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Press office German fruit and vegetables:

COLossal Kohlrabi!

It is considered typically German and nowhere in the world is it as popular as in that nation. Some 56,000* tons or 13.7 million tubers* of kohlrabi were harvested in Germany in 2020.

Photo: BVEO; Shutterstock/Michal_R

Crisp, round and bright green – kohlrabi. Germans cultivate this crop like no other country in Europe, and they have also taken the global lead in terms of consumption. Although kohlrabi is at least as popular in Asia as it is there, they have also won the race when it comes to adopting names. So, surprisingly, kohlrabi is called kohlrabi in English, kohlrabi in Bulgarian, koolrabi in Dutch, kol'rabi in Russian, Kōrurabi in Japanese, and kalrabbi in Swedish. Now in late spring, this particularly find is coming into the market.

Kohlrabi country Germany
Kohlrabi is grown all over Germany. In fact, about 60% of the total European cultivation area* is located in the Federal Republic. In spring it comes from protected cultivation, in summer and autumn – until the first frosty days – from the open field. Anyone who values an unadulterated kohlrabi aroma should take advantage of this time window to obtain regionally grown kohlrabi of the best quality. Because when it comes to kohlrabi, German growers are real experts. They pre-cultivate the vegetables, which are then successively planted out in plots. In the spring, this is done every three to four weeks, and later at two-week intervals. In this way, one plot is planted after the other so that fresh kohlrabi can be harvested every two months. Harvesting is done by hand, cutting off the tubers with a knife, but leaving the leaves on. And the best thing about it is that it comes from local farms to our kitchens in a short time.

(*Source: Agrarmarkt Informations-Gesellschaft mbH (AMI))

The COLossal other cabbage
Kohlrabi, whose name is derived from the Latin word for "caulis" (cabbage) and "rapum" (turnip or root bulb), is something very special in the cabbage family. From the large leaf to the classic head shape – the sprouted tuber has little in common visually with the typical cabbage vegetable. What characterizes the kohlrabi is a strong tuber that develops from the thickened stem of the plant. The different varieties – around 50 are planted in this country – vary from spherical, platelike to oval and pale green to bluish purple. There is no difference in taste, and the flesh is white in all varieties.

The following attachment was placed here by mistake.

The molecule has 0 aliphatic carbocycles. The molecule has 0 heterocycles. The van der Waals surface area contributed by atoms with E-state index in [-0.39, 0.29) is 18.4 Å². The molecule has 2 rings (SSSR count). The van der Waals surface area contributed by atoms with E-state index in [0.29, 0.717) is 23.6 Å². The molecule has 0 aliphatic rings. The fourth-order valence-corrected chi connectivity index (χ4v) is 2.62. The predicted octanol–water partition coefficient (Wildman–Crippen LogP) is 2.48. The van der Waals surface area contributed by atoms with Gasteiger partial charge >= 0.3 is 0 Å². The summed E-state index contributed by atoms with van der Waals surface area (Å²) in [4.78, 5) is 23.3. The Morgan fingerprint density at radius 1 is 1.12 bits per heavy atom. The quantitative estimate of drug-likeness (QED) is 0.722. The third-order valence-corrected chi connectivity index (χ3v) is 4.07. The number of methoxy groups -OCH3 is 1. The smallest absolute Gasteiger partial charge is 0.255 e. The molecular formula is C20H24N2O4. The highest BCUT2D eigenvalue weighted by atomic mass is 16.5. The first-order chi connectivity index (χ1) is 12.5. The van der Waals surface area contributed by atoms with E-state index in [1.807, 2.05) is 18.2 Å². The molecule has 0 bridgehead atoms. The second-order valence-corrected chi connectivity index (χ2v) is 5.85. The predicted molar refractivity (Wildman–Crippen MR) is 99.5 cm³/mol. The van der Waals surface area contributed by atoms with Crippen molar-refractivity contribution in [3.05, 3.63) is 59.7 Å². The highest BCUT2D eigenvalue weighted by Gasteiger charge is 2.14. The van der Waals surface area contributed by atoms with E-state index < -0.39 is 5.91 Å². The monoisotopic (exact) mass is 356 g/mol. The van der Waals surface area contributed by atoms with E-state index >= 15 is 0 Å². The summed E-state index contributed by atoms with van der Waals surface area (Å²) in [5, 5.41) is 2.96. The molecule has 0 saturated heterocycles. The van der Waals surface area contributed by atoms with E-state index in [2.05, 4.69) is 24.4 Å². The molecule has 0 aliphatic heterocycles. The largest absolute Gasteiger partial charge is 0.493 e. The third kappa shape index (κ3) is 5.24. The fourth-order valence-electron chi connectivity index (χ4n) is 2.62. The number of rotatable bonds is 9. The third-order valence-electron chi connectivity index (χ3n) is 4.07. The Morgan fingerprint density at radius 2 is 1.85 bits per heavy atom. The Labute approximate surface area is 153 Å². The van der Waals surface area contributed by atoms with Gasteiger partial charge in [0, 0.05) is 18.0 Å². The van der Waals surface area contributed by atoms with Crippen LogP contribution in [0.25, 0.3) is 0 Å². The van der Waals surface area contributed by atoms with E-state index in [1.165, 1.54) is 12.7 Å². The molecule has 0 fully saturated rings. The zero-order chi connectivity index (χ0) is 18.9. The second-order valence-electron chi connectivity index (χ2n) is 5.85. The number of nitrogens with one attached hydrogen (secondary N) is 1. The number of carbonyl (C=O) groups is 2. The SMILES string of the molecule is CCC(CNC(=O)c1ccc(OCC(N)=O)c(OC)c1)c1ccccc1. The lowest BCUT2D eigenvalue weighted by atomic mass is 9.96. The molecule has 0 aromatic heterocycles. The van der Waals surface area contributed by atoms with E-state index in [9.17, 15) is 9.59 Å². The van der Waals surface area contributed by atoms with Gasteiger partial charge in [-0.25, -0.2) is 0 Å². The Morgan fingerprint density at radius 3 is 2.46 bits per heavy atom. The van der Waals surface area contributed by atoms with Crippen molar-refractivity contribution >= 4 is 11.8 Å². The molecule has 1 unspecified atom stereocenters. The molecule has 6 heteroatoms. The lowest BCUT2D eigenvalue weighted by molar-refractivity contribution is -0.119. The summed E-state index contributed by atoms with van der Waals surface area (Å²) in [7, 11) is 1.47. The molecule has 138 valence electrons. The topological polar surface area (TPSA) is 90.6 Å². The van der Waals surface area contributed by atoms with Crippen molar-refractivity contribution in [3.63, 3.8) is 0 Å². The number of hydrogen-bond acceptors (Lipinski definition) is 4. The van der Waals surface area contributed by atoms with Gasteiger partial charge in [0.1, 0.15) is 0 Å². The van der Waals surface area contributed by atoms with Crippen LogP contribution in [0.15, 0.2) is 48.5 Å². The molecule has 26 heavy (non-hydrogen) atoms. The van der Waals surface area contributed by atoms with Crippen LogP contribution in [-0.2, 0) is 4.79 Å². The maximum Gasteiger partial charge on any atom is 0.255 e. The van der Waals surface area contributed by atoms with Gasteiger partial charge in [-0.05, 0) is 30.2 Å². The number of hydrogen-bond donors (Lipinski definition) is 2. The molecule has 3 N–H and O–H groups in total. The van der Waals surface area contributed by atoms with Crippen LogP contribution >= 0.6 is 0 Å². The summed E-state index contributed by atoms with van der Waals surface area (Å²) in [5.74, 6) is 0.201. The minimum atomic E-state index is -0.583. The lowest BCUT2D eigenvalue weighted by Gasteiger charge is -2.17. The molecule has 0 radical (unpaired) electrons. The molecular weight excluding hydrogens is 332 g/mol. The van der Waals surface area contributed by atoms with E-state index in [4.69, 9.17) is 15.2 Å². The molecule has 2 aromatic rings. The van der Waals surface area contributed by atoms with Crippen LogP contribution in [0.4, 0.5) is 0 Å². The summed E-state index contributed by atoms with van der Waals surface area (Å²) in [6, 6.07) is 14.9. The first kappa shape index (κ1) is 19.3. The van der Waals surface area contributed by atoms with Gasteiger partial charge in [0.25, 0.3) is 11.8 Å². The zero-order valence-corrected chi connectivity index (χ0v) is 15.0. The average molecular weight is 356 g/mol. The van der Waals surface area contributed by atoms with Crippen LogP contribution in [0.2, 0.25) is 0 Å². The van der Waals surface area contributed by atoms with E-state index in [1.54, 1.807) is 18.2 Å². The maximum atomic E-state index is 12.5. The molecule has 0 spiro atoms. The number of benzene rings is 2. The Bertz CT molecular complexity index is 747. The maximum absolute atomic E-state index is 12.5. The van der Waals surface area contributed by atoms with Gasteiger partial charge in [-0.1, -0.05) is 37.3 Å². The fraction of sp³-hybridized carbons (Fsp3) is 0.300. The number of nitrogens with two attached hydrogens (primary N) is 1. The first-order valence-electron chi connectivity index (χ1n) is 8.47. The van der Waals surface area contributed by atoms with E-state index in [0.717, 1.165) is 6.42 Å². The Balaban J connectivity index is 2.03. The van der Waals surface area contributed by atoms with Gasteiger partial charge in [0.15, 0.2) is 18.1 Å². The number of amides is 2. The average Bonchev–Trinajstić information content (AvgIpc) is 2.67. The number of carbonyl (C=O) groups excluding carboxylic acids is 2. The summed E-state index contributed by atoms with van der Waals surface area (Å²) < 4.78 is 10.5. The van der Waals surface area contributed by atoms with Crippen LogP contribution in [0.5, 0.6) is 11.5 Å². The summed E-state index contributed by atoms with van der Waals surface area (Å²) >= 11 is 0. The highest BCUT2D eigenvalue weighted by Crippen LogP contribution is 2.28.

Kohlrabi fact check
The kohlrabi is considered an original German vegetable – so German that its name has even been adopted into English, Japanese and Russian. It is not known where it originally came from. However, it is known that it first appeared in drawings in European herb books from the 16th century. However, it did not become established in German kitchens until the 19th century.

In Germany, kohlrabi is grown on an area of around 1800 hectares. The largest cultivation areas are in North Rhine-Westphalia (543 ha), Rhineland-Palatinate (380 ha) and Lower Saxony (248 ha).
53.1% of Germans bought kohlrabi last year. An increase of 2% compared to 2019 and 3% compared to 2018.

49,000 tons of kohlrabi were purchased in Germany by private households alone. Most of them in discount stores (49.2%).
Most kohlrabi fans live in North Rhine-Westphalia (23.6%), followed by the Northwest region (17.7%) and Bavaria (13.6%).
(Source: AMI analysis based on the GfK household panel).

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